The most important thing to remember is to stay calm. The more annoyed you get, the less likely you are to be able to drift back off into sleep. Keeping stress and anxiety at bay will help you curl back up and — finally — fall into a deep, uninterrupted sleep.
These will help, too.
Do some deep breathingThe best thing about a deep breathing exercise is that you can do it discreetly and you can do it anywhere, but one of the best places to do it is lying down in bed. Close your eyes, inhale deeply and count to ten – tap your fingers on the mattress if it helps – before exhaling. Repeat as many times as you like. Breathing deeply is a natural relaxant and de-stressor that will help ease your mind and keep your body calm to help you fall back to sleep.
Try a mindfulness appThere are plenty out there like Calm, Breethe and Buddhify, and though it goes against the wisdom of not looking at your phone – the blue light emitted from your screen will signal your body to stay awake – in this instance it’s a case of the benefits outweighing the negatives. Meditation will serve the same purpose as that deep breathing exercise, calming your body and soothing your mind, helping to keep you in the optimal mental and physical state for sleep. There are even some apps that don’t require looking at the screen, and rather play an aural meditation instead. Try those with your eyes closed and you’ll be back to sleep in no time.
Listen to a podcastSometimes what your body needs to help it re-enter the sleep state is to take its mind of the business of, well, being asleep. The more you think about going to sleep, the more you’re likely to stay awake. It’s a vicious cycle.
Listening to something, whether it’s soothing music or even a podcast is a great way to occupy your mind elsewhere as it drifts back off. The key is not to listen to anything too stimulating. That means no loud music or engaging discussions. Choose a podcast you’re familiar with and listen to back episodes, or even try one of the sleep-specific podcasts out there, like Sleep With Me, an insanely popular series of stream-of-consciousness style musings on a particular subject that act as bedtime stories for adults. Try it for yourself next time you’re awake at three in the morning.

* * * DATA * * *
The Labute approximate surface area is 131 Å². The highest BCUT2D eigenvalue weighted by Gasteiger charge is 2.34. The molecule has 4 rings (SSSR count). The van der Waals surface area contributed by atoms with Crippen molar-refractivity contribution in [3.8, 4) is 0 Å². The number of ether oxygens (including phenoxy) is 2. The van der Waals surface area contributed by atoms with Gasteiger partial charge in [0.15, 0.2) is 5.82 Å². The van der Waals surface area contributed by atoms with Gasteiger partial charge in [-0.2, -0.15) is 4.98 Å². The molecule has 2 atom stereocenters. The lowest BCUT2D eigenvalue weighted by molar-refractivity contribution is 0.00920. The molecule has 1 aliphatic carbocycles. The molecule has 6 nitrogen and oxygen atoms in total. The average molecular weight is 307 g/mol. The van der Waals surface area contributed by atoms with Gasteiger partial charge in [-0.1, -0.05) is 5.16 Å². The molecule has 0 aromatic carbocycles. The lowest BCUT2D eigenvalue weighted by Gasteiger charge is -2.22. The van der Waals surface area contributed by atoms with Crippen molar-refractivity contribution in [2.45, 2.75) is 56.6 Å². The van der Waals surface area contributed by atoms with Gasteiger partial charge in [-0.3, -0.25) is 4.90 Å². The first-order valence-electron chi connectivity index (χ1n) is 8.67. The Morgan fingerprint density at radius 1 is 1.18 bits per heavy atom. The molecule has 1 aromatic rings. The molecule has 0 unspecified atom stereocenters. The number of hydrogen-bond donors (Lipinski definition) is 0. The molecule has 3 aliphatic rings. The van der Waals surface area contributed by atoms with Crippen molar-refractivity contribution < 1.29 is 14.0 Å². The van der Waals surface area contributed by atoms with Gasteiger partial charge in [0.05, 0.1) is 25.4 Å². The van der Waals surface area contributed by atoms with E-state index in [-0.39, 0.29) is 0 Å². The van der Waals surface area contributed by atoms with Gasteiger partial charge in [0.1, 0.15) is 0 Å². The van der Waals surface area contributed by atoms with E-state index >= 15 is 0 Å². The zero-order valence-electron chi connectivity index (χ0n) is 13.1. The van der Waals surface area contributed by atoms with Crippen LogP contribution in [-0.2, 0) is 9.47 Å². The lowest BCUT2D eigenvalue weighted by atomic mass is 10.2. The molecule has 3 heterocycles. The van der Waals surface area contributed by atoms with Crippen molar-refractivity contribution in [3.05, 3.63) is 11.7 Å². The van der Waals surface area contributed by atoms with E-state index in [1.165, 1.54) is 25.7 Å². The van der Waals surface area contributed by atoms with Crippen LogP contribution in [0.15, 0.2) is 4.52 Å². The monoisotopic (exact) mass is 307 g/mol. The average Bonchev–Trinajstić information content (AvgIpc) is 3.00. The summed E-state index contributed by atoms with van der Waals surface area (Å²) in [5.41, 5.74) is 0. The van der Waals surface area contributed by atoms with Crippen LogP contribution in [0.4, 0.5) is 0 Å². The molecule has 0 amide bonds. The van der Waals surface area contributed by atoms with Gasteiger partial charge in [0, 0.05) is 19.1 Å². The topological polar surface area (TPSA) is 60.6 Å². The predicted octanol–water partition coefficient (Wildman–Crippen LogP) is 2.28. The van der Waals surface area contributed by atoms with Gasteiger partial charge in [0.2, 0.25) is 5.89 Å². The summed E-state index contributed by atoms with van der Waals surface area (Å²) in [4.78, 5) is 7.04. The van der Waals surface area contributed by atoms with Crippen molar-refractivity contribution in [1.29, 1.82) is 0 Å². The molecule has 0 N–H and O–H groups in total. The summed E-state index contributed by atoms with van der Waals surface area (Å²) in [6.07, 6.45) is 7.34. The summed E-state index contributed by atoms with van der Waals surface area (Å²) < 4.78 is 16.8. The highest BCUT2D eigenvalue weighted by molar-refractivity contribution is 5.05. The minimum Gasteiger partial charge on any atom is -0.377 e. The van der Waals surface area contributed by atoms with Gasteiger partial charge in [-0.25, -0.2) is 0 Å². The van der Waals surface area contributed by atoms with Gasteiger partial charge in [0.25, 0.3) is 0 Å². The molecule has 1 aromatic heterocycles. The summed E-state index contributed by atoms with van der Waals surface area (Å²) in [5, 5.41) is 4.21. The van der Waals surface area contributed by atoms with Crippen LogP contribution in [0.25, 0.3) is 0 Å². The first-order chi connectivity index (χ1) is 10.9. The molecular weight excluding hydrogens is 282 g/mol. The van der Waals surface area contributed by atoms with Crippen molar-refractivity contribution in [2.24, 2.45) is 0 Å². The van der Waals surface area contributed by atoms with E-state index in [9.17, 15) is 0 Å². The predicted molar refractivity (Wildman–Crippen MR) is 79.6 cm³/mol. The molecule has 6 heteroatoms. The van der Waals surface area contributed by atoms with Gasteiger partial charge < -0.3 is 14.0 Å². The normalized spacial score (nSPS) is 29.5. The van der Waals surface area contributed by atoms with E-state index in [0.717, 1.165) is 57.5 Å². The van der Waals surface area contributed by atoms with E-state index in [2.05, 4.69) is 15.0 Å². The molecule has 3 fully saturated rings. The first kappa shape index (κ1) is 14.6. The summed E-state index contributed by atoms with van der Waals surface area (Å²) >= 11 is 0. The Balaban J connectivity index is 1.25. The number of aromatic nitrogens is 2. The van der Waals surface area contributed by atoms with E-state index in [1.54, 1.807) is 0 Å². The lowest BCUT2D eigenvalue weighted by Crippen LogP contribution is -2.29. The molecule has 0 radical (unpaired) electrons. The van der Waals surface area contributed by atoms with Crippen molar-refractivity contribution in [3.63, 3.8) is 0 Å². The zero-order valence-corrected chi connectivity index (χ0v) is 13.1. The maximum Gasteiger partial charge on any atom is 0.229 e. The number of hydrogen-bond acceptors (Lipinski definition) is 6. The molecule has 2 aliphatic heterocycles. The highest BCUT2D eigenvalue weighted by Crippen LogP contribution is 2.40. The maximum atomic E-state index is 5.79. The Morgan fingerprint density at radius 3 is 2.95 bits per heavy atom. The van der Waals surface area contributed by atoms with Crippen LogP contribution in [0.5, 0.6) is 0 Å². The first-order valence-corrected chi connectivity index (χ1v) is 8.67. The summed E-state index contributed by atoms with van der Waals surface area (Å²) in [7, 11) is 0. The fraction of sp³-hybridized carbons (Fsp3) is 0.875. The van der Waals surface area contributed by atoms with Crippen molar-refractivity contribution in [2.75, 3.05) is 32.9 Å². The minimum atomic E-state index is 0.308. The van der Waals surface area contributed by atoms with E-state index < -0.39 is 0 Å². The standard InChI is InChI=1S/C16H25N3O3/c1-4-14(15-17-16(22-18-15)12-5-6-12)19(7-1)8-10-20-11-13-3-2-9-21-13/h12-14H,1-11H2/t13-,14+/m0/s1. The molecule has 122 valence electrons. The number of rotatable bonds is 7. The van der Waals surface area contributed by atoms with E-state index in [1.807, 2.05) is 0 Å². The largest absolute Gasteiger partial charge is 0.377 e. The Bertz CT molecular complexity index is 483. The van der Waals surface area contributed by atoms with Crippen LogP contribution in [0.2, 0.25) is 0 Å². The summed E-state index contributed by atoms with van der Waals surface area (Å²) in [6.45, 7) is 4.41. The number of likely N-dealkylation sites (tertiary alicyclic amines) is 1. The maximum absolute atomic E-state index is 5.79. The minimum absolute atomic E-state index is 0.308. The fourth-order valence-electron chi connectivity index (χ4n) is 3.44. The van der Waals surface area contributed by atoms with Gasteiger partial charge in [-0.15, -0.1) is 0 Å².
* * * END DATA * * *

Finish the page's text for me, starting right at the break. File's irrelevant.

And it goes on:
Clench your musclesClenching and unclenching your leg muscles is something you can do while lying down and will help relax your body and draw blood flow from your brain. The overall effect is a calming one, which could explain why it helps you fall back to sleep.
Cover your eyesIf you often find yourself waking up and unable to go back to sleep it could be to do with the ambient light in your room. An eye mask or, in a pinch, a face washcloth – if it’s a hot night, a damp one will do wonders for your body temperature – to drape over your eyes will shroud you in darkness, signifying to your brain that it’s time to sleep.
Dab some lavender oilWhen it comes to relaxation properties, there’s nothing better than lavender oil. The essential oil is great at soothing stress and anxiety, which are the two emotions that most frequently crop up when we’re awake in the middle of the night and can’t go back to sleep. Keep some on your bedside table to dab on your pulse points, inhaling deeply before doing a breathing exercise the next time you find sleep eludes you.
It sounds contradictory, but hear us out: If you really can’t go back to sleep, and nothing is helping, get up. Get out of bed, go somewhere else in the house that is dark and quiet, and sit there for 20 minutes or so. You can sit with your eyes closed, reading a book or listening to a podcast… Basically try any non-stimulating activity.
The idea is to ease yourself back into the sleep state, rather than staying in bed mulling endlessly over the fact that you’re not asleep, which isn’t going to help anyone. After 20 minutes, you may be ready for sleep again, at which point it’s time to get back into bed and curl up. Hopefully, you drift off straight away.